In this kitchen, the following observations were made:
In addition, there is inadequate electrical back-up, in case of power failure. Only a portable generator is currently available. The seat for a new generator has been built, but it is yet to be installed. We were advised that power failures occur frequently at this location.
Further, the boiler system is inadequate at this facility. It does not allow the minors to all shower at the same time. Some must wait an hour to shower, making them late for the evening meal.
Camps Miller & Kilpatrick
This is a kitchen that serves three meals per day to approximately 240-250 minors and 25 staff members at the two camps. At this location we found that:
We also noted that 30% of the grout was missing from the joints in the tile floor. It was explained to us that it had been missing for years. The tile is smooth and very slippery when wet---just an accident waiting to happen, and a possible lawsuit for the County. In addition, bacteria and vermin can get into the flooring cracks, which represents a real health problem.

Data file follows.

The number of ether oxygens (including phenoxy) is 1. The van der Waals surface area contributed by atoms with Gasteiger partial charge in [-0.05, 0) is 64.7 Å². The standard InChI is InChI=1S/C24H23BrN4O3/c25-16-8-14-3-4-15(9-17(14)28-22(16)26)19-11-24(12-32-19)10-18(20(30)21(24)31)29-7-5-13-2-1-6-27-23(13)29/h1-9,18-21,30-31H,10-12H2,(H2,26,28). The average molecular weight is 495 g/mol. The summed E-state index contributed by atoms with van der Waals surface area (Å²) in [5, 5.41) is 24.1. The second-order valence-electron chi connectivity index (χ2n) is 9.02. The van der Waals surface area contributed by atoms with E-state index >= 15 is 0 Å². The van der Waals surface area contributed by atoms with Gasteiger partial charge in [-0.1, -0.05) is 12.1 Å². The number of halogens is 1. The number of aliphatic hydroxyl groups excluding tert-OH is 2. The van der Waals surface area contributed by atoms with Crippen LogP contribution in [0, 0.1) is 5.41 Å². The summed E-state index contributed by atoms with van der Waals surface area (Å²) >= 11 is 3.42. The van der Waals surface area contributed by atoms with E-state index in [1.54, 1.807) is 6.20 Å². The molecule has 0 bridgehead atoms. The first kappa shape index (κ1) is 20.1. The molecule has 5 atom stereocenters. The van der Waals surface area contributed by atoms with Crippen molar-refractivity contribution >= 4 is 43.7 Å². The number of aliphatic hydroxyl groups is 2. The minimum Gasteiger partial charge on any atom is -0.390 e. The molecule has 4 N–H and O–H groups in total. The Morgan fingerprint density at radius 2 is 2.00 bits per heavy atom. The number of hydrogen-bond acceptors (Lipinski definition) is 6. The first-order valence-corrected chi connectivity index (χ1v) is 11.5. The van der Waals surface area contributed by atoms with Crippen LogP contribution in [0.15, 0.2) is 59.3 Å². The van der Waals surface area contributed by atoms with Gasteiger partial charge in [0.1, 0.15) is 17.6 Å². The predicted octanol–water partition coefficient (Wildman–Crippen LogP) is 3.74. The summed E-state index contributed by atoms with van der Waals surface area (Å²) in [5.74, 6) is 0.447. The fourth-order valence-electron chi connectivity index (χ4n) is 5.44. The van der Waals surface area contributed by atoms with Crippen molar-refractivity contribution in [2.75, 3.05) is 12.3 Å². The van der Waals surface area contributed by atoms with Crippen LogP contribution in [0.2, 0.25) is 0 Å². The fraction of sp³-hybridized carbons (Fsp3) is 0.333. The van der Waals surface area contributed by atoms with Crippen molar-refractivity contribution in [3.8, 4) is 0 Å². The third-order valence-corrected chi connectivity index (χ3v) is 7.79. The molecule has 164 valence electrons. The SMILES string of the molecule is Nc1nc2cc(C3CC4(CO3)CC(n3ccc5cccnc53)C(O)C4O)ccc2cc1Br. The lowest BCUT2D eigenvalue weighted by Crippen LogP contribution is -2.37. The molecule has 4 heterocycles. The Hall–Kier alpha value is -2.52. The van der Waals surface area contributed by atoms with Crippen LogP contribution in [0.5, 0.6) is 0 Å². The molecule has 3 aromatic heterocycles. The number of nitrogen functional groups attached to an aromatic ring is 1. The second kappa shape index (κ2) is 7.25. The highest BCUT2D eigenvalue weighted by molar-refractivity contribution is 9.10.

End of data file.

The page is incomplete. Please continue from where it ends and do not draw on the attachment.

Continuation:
In a subsequent meeting with managers in the Probation Department, thesubcommittee informed them of our observations regarding the kitchen at Camps Miller and Kilpatrick. When we revisited the facility we found that many positive changes had been made. For example, the freezer door, dishwasher, oven, and grill had been repaired. The hood above the stove and light fixtures had been cleaned. New beaters for the mixer and new pans for the kitchen were in use, and the air conditioners had been moved and covered, though not installed. However, while there had been talk of a new floor, no work had begun. No mats were on the floor and it was still slick and dangerous.
It is recommended that the Probation Department:
1. Repair or replace the dishwasher, grills, and ice machine.
2. Repair the heater on the large steam pot.
3. Replace or properly re-install the insulation seal on the freezer door.
Camps Miller & Kilpatrick
1. Install new flooring in all the kitchen areas. If the same type of tile is used, then mats should be furnished to make the floor safe to walk on.
2. Replace broken glass in windows.
3. Clear the garbage disposal line and install a new pipe. The walls around the pipeline should be sealed so that insects and animals cannot enter the kitchen.
4. Install a new "sneeze guard" on the serving cart and regularly clean the metal unit on the cart which holds the serving containers.